“So if I hear what you’re telling me, Doc, I need surgery then 6 months of chemo. Well, it’s November now. Let’s get this show on the road. I intend to be done with this whole thing by next summer,” says Sylvia*, my recently diagnosed, indefatigable patient with endometrial cancer.
“All right. I’m with you. But maybe we best leave a little wiggle room and expect the unexpected,” I reply.
Each day, oncologists balance the promise of hope against the specter of death. After initial diagnosis, we outline our treatment plan forward. The roadmap from darkness to deliverance. We spend considerable and valuable time with each patient and their family describing the disease, its treatment, and the inherent risks and benefits. And when we are at the top of our game, we clearly define the goals of treatment: cure or palliation. Life or death.
“I think I’d like a second opinion,” Sylvia requests.
“Great idea. These are big decisions and it never hurts to have somebody else lay another set of eyes on the case. In the meantime, let’s get a PET scan to confirm our ultrasound findings.”
The second opinion affirms the brilliance of your plan. Then the PET scan refutes it. Liver metastasis. Damn. This next phone call will be tough. So you call the patient and her husband to let her know the concerning PET scan findings and recommend a confirmatory liver biopsy.
“I didn’t expect this,” Sylvia exhales, dejected.
“Nor did I. But I’m glad we know. We’ll need a plan B. So let’s go ahead with the liver biopsy. I expect it will confirm the PET findings. If that’s the case, we’ll flip the order of treatment and start with chemo first, then surgery. Okay?”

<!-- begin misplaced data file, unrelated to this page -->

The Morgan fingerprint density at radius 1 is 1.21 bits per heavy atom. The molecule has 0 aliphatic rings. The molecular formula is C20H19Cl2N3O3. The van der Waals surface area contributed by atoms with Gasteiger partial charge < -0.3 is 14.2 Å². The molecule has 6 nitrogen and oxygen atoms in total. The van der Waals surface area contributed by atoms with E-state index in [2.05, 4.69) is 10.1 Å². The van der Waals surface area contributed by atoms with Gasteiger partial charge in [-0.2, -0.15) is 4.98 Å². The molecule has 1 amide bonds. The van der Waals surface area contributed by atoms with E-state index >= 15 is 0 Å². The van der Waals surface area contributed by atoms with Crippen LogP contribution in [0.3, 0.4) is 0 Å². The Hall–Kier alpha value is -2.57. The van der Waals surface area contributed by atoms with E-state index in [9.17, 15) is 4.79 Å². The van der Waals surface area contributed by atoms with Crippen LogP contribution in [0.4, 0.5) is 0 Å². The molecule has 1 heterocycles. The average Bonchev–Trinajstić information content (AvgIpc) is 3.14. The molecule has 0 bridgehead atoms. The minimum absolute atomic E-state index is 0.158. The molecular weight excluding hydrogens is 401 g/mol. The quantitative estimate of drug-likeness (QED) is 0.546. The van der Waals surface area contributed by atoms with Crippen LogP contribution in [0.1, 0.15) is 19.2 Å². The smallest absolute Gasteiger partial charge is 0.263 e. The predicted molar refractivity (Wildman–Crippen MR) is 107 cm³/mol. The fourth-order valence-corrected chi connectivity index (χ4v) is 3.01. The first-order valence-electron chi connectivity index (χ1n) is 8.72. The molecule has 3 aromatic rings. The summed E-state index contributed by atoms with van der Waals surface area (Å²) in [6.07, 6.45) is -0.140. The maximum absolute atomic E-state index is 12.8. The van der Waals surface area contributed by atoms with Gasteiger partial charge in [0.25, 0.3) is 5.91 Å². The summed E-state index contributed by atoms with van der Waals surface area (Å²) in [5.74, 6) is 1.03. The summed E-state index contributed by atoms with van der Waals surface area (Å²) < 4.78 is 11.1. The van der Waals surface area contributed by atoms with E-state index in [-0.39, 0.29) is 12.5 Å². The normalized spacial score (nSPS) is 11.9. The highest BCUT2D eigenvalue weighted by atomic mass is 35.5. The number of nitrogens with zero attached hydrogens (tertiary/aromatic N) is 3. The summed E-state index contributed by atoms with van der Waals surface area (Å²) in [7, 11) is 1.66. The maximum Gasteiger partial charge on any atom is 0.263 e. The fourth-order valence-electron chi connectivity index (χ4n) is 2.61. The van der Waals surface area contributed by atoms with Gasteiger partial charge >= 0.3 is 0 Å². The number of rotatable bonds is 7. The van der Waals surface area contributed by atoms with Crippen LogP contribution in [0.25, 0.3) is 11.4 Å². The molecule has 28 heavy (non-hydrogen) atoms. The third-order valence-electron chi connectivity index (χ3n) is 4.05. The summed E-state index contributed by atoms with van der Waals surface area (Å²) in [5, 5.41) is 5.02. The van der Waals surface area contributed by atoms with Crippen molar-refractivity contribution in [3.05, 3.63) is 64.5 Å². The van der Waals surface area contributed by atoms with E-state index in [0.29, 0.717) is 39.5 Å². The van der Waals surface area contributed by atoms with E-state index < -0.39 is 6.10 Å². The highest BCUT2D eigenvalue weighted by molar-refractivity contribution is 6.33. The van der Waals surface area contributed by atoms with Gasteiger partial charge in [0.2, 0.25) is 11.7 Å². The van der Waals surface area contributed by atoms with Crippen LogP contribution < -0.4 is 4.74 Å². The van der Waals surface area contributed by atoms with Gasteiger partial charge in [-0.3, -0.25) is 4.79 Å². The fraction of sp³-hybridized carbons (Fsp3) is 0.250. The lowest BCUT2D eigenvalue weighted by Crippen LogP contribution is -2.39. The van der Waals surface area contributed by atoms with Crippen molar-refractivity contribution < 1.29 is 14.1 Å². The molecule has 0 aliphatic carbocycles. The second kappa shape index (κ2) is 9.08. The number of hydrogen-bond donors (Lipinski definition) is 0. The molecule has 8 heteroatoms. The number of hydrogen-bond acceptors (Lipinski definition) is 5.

“I guess," she mumbles. “It’s so hard to stay positive.”
“This is tough. Let’s get the biopsy first. Right now, we’re just looking at shadows.”
Biopsy completed. No problems. One week later, the final pathology report reads “benign hemangioma.” Seriously? That can’t be right. But all five core biopsies concur. Damn. Well, at least this next phone call will be better. But before you have a chance to call, Sylvia is in the emergency department with right upper quadrant abdominal pain. Better check another CT scan to make sure she’s not bleeding from the biopsy site. With images completed, her pain is likely just constipation from the pelvic mass compressing the bowel. And although there is no bleed, several new lesions are identified within the liver suspicious, but not diagnostic, for metastasis. Damn. Damn!
Another long discussion. Back to plan A.
Surgery proceeds uneventfully. However, laparotomy confirms definitive liver metastasis. Damn! Damn!! Damn!!! Plan C, surgery followed by a more aggressive chemo course. And barely out of the gate.
In my experience, cancer treatment plans rarely progress linearly. They zig and they zag. They twist and turn, meandering into places that nobody, especially the patient, ever anticipated. Each unexpected misstep promises countless frightening possibilities. Much like Robert Frost’s “The Road Not Taken,” each way leads on to way, driving us more deeply into the yellow wood. In literature, the beauty and wildness and surprise of the journey make all the difference. In medicine, data points and clinical trials and experience guide choices in the road to be taken, not simply curiosity of what may be awaiting us beyond the next bend. But the further we veer from the anticipated course, the more wrong and dark and sinister it feels. We are soon lost. And although clinging to plan A might feign comfort, its veil of simplicity shrouds the complex decision-making required to navigate successfully a tricky case.